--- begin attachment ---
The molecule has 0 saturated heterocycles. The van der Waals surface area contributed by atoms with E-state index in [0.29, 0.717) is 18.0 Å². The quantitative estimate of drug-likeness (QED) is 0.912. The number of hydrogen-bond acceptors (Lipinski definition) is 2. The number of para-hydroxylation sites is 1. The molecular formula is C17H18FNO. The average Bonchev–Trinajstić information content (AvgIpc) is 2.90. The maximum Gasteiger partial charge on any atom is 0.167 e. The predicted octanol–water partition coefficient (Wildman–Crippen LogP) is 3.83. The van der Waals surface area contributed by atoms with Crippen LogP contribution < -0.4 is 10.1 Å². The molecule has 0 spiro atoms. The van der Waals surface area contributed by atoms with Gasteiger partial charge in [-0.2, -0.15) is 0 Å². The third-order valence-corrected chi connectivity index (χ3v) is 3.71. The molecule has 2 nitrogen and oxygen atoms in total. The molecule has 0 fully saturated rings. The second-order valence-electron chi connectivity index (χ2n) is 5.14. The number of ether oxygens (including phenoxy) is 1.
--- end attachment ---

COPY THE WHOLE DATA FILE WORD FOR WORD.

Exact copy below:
The molecule has 0 saturated heterocycles. The van der Waals surface area contributed by atoms with E-state index in [0.29, 0.717) is 18.0 Å². The quantitative estimate of drug-likeness (QED) is 0.912. The number of hydrogen-bond acceptors (Lipinski definition) is 2. The number of para-hydroxylation sites is 1. The molecular formula is C17H18FNO. The average Bonchev–Trinajstić information content (AvgIpc) is 2.90. The maximum Gasteiger partial charge on any atom is 0.167 e. The predicted octanol–water partition coefficient (Wildman–Crippen LogP) is 3.83. The van der Waals surface area contributed by atoms with Crippen LogP contribution < -0.4 is 10.1 Å². The molecule has 0 spiro atoms. The van der Waals surface area contributed by atoms with Gasteiger partial charge in [-0.2, -0.15) is 0 Å². The third-order valence-corrected chi connectivity index (χ3v) is 3.71. The molecule has 2 nitrogen and oxygen atoms in total. The molecule has 0 fully saturated rings. The second-order valence-electron chi connectivity index (χ2n) is 5.14. The number of ether oxygens (including phenoxy) is 1.